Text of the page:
SC resets abortion law; Grains freebies; CDS at last

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Opinion Watch

SC resets abortion law

Women participation in Parliament and legislature remains below 15 per cent, and that may explain half-baked laws enacted by the elected bodies.

Unmarried women, victims of sexual violence, had no right to terminate their pregnancies between 20-24 weeks. Tell this to college girls, and they would ask, “What the hell; Are we in the medieval age!”

The Times of India and The Indian Express have richly lauded the Supreme Court for trashing the anomalies in the Medical Termination of Pregnancy Act (MTPA).

One may wonder why does State need to decide whether a woman can go for termination of pregnancy or not, for this should concern the fetus-bearer and her doctor. But India has a statutory book that’s ever expanding and one day there could even be a law on how to breathe. Respite, however, is that India is better placed than the US where the Supreme Court only a few months ago turned down the Roe v Joe that gave abortion rights to women there for 50 years.

The Times of India has urged upon Parliament to examine the apex court’s observations on divorce laws, stating that such cases shouldn’t go beyond the district courts. Marriage, as part of the fundamental right of association, should be dissolved if the relationships turn toxic, and the courts have no business to be the moral gods to condemn men and women to live despicable lives just because they are rusted, burdened, and remain largely male-dominated.

The daily also calls the 30-day public notice period in the 1954 Special Marriage Act absurd. But privacy in India is asking for the moon, and thus the bride and her groom must declare to the world that they are getting married!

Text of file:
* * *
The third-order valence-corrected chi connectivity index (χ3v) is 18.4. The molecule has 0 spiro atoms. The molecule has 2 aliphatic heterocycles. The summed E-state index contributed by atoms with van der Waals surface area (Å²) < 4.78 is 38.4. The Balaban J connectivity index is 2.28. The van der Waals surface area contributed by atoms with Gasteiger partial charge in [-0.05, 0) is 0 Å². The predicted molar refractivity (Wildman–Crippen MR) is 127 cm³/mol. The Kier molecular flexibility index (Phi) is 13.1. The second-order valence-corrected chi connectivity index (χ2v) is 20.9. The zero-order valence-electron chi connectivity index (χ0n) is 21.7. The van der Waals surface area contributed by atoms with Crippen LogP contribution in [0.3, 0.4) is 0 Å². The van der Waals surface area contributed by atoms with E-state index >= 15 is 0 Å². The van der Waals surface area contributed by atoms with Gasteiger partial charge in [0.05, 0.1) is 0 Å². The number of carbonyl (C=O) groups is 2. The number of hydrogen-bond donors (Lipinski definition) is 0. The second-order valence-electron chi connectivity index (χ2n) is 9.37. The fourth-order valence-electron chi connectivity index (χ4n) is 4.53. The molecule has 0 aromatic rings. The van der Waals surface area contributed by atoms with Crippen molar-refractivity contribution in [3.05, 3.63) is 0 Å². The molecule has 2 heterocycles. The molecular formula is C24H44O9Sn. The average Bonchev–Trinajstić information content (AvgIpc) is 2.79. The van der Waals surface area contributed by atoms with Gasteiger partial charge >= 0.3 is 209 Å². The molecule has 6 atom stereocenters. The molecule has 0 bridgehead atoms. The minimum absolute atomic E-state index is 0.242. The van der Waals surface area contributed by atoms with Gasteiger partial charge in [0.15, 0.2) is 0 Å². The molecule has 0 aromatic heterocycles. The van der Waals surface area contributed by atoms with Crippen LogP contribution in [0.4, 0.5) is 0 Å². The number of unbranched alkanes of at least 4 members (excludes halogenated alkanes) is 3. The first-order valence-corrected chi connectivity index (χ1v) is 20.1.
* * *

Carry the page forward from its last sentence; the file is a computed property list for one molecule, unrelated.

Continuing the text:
The Indian Express reminded that under the section 312 of the Indian Penal Code, 1860 abortion is a crime, while the MTPA provides for exceptions.

Grains freebies

A section of the intellectuals seek to argue that free foodgrains for 80 crore people in the country under the PM Garib Kalyan Yojna doesn’t fall under the purview of freebies. The cost of this scheme for three months is Rs 44,762 crores, while it has sucked Rs 3.45 lakh crore since the rollout.

The government doesn’t say that 80 crore people in the country are below the poverty line. That’s roughly about 25 per cent of India’s 130 crore population. India still doesn’t know the true population, for the alibi of pandemic has cost the 2021 decadal Census.

The Pioneer and The Economic Times has struck divergent views on the issue. ET has argued the hard pill is justified if it boosts consumption, while also noting that food and fuel are principal culprits for inflation.

Crude oil is now at about $80 per barrel, way down from $130 per barrel, and the retail prices of petrol remain stuck at Rs 97-100 per litre, which is kept high to fund schemes such as free grains.

The Pioneer makes a scathing attack on the Narendra Modi government, almost calling its freebies debate bogus. It argued that free grain scheme was a welfare measure at the time of lockdown, but now it’s just a freebie.

CDS at last

India has finally got the Chief of Defence Staff nine months after the death of Gen. Bipin Rawat in December 2021, and this while India faced Chinese armed forces across the line of actual control in eastern Ladakh and the war theatre continued to expand in Europe with shadow in the Indo Pacific.

The Hindu and The Indian Express in their respective Editorials have commented on the appointment of Lt. Gen. Anil Chauhan, who is likely to have a maximum tenure of four years.

Both the dailies have listed out the well-known challenges being faced by India’s defence forces.

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